Saturday, February 26, 2000
M U S I C   Z O N E

Steps — Steptacular (HMV)

WITH their first album Step One, Steps established their name in the music scene selling 4X Platinum in the UK alone. Their hit singles 5,6,7,8, Last Thing On Mind, Better Best Forgotten, Love’s Got A Hold On My Heart and After The Love Has Gone were frenetically celebrated by young audiences all over the globe. In September, 1999, the cover version Beegees’ Tragedy — the ultimate dance track that immediately joined the top music charts — heralded the second album, Steptacular. After an year of hard work, the group is presenting itself as more mature and experienced. The new album is also a successful mix of all the different styles in pop music. Steps stands apart from the cliched picture of the typical pop group even more than ever did because their musical spectrum is widening day by day. The album also showcases Steps as a group as well as individuals — Faye, Lisa, Claire and H each have solo songs to exhibit their vocal capability. Movin’ on takes over the original Bananarama sentiment. Make It Easy On Me shows the sensitive side of Lisa, while on the wonderful duet When I Said Goodbye both H and Claire share the heartache that comes with goodbyes. I Surrender and My Best Friend’s Girl brings out the brightest colours of Steps. A spectacularly Steptacular album.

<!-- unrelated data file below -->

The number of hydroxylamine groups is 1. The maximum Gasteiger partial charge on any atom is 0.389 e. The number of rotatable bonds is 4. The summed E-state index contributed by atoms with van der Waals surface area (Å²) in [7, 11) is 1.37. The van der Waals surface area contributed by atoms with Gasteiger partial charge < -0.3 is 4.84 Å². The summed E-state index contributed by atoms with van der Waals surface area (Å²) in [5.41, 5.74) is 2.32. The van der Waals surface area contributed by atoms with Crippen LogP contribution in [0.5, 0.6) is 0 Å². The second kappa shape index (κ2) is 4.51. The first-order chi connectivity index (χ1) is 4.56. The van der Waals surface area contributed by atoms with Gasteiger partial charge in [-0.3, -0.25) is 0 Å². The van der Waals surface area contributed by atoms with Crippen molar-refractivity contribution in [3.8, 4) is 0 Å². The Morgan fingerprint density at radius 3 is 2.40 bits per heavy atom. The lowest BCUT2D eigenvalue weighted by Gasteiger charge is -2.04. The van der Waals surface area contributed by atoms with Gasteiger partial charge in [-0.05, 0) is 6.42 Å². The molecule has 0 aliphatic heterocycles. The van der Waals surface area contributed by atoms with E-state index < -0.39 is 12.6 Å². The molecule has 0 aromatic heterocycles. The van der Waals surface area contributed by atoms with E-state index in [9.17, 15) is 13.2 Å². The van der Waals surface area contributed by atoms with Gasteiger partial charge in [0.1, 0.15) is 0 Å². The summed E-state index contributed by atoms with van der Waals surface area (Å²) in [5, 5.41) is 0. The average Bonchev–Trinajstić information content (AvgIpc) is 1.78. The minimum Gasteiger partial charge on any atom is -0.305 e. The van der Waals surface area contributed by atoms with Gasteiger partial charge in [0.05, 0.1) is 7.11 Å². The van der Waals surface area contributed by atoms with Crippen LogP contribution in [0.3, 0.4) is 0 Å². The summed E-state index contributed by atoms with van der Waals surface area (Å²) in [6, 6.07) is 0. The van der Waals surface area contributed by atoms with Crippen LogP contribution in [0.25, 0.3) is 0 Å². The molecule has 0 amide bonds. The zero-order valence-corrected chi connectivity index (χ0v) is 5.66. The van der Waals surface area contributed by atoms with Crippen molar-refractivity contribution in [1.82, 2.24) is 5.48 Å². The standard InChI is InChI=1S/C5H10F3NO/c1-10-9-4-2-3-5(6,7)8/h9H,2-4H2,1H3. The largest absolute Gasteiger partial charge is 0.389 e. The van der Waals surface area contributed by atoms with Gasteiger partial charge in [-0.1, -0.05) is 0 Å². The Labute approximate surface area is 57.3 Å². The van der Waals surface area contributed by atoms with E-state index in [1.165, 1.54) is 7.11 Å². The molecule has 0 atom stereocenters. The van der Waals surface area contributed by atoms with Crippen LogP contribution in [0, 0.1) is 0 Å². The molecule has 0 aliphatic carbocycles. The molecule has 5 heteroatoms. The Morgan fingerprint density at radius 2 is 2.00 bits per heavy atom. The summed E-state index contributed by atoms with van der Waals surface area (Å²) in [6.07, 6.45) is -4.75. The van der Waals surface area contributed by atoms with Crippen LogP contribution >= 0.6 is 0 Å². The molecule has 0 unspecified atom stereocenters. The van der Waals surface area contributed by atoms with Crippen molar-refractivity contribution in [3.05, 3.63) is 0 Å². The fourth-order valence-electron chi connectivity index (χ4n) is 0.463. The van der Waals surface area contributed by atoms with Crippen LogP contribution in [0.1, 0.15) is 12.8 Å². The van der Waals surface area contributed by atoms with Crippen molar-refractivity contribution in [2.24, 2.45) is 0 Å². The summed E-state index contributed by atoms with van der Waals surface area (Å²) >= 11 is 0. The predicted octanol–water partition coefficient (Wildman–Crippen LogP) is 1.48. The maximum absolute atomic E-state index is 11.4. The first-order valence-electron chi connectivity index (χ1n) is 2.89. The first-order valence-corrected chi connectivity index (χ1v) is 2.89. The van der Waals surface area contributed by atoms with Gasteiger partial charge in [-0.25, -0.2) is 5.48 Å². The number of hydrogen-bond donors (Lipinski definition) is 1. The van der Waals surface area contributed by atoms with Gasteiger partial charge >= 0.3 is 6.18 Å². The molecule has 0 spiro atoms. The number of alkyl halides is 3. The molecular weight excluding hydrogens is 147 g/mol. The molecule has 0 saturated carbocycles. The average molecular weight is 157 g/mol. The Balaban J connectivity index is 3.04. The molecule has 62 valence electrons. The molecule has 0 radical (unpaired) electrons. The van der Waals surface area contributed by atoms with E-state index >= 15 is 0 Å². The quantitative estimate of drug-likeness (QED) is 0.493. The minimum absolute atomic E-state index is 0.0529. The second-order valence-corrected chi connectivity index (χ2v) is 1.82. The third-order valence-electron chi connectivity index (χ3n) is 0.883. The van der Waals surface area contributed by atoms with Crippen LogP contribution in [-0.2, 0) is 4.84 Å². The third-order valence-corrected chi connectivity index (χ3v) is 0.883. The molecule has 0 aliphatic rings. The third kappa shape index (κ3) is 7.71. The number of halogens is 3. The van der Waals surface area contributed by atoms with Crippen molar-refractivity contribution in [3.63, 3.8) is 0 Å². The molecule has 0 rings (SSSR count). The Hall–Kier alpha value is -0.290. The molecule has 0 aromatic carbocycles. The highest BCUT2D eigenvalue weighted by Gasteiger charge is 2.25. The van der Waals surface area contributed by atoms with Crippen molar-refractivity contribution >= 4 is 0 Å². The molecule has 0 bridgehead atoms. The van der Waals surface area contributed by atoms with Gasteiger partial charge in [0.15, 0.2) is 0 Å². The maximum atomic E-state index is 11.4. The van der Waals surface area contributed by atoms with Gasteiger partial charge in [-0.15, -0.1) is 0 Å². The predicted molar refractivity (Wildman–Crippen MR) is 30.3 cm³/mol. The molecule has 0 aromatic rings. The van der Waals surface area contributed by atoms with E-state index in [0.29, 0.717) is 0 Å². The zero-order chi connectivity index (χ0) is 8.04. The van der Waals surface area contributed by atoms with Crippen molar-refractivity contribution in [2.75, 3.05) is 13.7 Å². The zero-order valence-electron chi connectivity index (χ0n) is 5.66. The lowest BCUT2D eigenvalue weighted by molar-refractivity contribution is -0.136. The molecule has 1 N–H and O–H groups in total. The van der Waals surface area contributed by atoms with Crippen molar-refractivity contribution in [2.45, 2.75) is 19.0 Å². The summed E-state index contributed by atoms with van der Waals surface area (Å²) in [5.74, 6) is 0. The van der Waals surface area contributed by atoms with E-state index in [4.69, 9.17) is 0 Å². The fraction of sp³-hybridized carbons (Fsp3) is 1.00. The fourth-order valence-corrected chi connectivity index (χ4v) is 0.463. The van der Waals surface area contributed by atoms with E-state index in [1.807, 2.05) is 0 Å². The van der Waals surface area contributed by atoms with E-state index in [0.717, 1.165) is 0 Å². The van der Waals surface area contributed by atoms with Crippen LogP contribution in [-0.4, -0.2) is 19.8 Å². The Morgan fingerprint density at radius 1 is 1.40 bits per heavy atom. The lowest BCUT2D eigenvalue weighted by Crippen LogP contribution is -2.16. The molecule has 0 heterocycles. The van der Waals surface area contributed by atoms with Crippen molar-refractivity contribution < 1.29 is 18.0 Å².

Korn — Issues (Sony Music)

The fourth studio album from probably the heaviest band sees the lively fivepiece delivering more well-drilled, very mean rock. Mechanically efficient drum tattoos underpin a plethora of beefy riffs, while vocalist Jonathan Davis still prefers to growl rather than sing, making it his signature style, for added power. Some of the unforgettably named James and Brian’s guitar tracks are undeniably alluring, but Korn generally sounds like an old dog refusing to learn new tricks, retreading ground better explored on previous albums. But who cares, you definitely can’t tame a metal band like Korn. The notable exception? A curiously Pantera-like suicide note. A comfortable level of success in America for such unrelenting music hasn’t made Korn any happier, so it’s a lyric cocktail of hate, corruption, self-loathing and suicide all the way. The album kicks off with a mellow humming which grows out to be the heavy Dead Other powerful fireworks include Falling Away From Me, 4U, Beg For Me, It’s Gonna Go Away, Am I Going Crazy and Somebody Someone. However the track Dirty steals the show with Jonathan at his best, announcing that Korn still rules.